Government Procurement and Federal Contracting


In the federal procurement process, acquisition personnel identify their agencies’ needs, posting requests for goods and services on the federal government’s System for Award Management’s website ( Generally, a solicitation identifies what an agency wants to buy, provides instructions to would-be offerors, identifies the source selection method that will be used to evaluate offers, and includes a deadline for the submission of bids or proposals. Companies interested in these opportunities craft their proposals in response to these requests, and agency personnel assess these offers in line with the Federal Acquisition Regulation (FAR).

To participate in government contract bids, companies must secure a Unique Entity ID (UEI) number and enroll on SAM. Various agencies, such as the General Services Administration (GSA), offer guidance and support to both current and prospective government contractors.

Once a contract is rewarded then the procurement process moves into the next stages: contract performance and contract administration. Each agency has personal responsible for the contract administration to ensure the cost, quality, timelines, and other obligations are fulfilled by both the agency and the contractor. The processes, activities, and events that occur during contract administration vary from procurement to procurement, though this stage would include invoice processing and payments to the contractor and may include, among other functions and activities, a post-award orientation, performance monitoring, and contract modifications.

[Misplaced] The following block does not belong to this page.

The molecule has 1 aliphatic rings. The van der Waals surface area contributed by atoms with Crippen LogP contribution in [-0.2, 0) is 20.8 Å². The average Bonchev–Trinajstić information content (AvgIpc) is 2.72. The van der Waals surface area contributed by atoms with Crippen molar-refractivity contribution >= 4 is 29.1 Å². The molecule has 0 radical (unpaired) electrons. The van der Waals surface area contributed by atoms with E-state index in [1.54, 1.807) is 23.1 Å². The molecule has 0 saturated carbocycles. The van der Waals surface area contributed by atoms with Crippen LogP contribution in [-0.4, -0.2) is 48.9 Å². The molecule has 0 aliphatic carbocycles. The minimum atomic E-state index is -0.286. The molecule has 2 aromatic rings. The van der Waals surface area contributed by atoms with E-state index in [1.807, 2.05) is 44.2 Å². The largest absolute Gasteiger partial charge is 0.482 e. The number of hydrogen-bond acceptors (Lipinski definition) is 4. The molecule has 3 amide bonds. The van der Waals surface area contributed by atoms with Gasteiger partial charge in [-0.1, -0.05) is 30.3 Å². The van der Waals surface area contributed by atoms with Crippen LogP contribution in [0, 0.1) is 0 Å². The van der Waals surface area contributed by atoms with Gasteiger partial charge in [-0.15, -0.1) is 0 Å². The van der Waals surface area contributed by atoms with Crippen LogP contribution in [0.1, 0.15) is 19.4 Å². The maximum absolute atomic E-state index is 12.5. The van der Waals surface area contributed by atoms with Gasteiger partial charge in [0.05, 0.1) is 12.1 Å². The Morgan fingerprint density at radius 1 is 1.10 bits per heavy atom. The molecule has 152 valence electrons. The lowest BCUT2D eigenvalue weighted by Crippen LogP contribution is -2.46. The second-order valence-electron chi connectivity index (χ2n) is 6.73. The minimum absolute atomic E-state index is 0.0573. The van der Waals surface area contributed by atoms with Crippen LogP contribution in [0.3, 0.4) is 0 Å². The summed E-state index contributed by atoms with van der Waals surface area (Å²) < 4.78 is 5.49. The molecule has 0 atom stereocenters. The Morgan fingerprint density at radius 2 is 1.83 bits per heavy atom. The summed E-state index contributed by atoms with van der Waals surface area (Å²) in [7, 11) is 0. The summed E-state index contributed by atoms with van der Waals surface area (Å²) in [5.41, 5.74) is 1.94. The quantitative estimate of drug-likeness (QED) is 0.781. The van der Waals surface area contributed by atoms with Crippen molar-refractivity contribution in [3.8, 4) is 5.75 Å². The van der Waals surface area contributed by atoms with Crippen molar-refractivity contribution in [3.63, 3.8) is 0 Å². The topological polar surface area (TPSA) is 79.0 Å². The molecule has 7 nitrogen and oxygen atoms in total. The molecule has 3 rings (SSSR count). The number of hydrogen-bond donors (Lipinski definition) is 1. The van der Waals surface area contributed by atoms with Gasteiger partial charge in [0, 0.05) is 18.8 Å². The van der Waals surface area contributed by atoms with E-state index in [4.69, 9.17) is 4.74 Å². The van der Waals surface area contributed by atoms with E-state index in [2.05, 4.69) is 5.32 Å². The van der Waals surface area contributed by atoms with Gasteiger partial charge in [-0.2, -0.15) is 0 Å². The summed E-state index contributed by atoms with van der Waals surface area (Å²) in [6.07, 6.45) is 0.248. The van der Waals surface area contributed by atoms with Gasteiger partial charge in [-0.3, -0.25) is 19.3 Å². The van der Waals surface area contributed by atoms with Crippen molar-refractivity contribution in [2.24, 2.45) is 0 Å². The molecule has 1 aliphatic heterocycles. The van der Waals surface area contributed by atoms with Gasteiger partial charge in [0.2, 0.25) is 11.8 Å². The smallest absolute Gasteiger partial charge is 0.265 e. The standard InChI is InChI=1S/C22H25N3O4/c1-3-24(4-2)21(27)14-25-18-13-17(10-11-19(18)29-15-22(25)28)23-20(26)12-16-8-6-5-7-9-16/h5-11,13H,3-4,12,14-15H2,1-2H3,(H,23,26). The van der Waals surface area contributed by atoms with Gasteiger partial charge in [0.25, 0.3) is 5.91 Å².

One way to get involved with federal government contracting indirectly is by working as a subcontractor for a company that already has a government contract, also known as the “prime contractor.” Government agencies might share details about the firms they’ve awarded contracts to on their websites. Other helpful sources for information include trade publications, business websites, the and the Federal Procurement Data System (FPDS). These resources can provide information on companies that have secured or are expecting government contracts. Additionally, the Small Business Administration (SBA) maintains a database of subcontracting opportunities.

Getting Started

APEX Accelerators is an official government contracting assistance resource for small business. Find your local APEX Accelerators to get free help completing registration in The Federal Service Desk (FSD) can also assist with technical questions and has an open help line operating Monday-Friday 8 a.m. to 8 p.m. ET.